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Decision to extend Gaza fishing zone to 9 miles takes effect

April 3, 2016 10:02 A.M. (Updated: May 30, 2016 4:28 P.M.)
GAZA CITY (Ma’an) -- An Israeli decision to extend the fishing zone off some parts of the Gaza Strip coast to nine nautical miles took effect early Sunday morning, the Palestinian civil administration said.

Official sources told Ma’an that as of 2 a.m Sunday, Palestinian fishermen would be able to sail for nine nautical miles from Wadi Gaza southward. The fishing zone, the source added, would remain within six nautical miles north of Wadi Gaza.

The source highlighted that the Palestinian Authority’s civil administration committee reached an agreement with Israeli authorities to allow the entry of materials for Gazan fishermen into the besieged enclave. This material includes equipment to repair fishing boats.

An Israeli army spokesperson confirmed the extension of the fishing zone to nine nautical miles had gone into effect, adding that the decision was expected to add 400,000 shekels to the fishing industry in the Gaza Strip.

As part of Israel's blockade of the coastal enclave since 2007, Palestinian fishermen have been required to work within a limited "designated fishing zone" off the coast.

The exact limits of the zone are decided by the Israeli authorities and have historically fluctuated, most recently extended to six nautical miles from three, following a ceasefire agreement that ended Israel's 2014 offensive on the Palestinian territory.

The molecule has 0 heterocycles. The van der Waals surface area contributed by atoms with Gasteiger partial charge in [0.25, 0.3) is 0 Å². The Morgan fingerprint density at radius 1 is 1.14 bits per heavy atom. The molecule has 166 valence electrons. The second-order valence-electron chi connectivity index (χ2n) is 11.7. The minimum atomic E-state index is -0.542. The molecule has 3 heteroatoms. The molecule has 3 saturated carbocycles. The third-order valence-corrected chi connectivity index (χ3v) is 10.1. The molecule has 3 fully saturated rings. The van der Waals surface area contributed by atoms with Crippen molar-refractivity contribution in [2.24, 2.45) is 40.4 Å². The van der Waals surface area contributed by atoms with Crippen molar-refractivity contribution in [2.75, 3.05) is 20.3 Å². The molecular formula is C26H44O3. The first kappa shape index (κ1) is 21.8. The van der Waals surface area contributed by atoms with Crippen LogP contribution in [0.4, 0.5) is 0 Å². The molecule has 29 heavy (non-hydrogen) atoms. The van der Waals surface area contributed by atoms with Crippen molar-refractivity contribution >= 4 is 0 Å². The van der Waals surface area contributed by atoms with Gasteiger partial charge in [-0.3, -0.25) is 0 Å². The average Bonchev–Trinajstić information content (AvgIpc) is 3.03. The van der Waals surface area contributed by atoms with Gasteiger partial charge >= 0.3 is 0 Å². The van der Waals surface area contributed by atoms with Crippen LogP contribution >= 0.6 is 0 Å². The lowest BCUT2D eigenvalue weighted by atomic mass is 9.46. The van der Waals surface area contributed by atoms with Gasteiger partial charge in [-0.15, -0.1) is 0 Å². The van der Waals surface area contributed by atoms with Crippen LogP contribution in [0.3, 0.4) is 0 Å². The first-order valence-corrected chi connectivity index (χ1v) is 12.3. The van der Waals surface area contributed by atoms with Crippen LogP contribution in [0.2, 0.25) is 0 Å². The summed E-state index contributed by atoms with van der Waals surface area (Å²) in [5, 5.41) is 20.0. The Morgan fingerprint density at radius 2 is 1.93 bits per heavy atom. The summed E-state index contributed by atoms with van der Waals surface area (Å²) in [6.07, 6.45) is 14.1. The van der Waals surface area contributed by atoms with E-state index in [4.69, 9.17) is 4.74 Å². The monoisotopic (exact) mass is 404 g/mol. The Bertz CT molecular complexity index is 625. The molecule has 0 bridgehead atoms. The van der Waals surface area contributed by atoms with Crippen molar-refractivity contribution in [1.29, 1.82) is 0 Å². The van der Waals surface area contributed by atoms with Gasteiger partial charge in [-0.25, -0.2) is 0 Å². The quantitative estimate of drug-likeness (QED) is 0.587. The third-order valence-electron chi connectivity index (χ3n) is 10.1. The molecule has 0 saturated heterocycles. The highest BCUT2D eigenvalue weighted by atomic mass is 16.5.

However, the fishing zone was technically set to 20 nautical miles according to the Oslo Accords signed between Israel and the PA in the early 1990s.

However, the Palestinian Center for Human Rights has reported that Israeli naval forces often open fire on fishermen within these limits, putting their lives in danger on a near-daily basis.

Due to the high frequency of the attacks, live fire on fishing boats often goes unreported.

Last year Israeli naval forces opened fire on Palestinian fishermen at least 139 times, killing three, wounding dozens, and damaging at least 16 fishing boats.

The Israeli army often says in such circumstances that the use of live fire is necessary to deter potential "security threats,” a policy that has in effect destroyed much of the agricultural and fishing sectors of the impoverished Palestinian territory, which has been under a crippling Israeli blockade since 2007.
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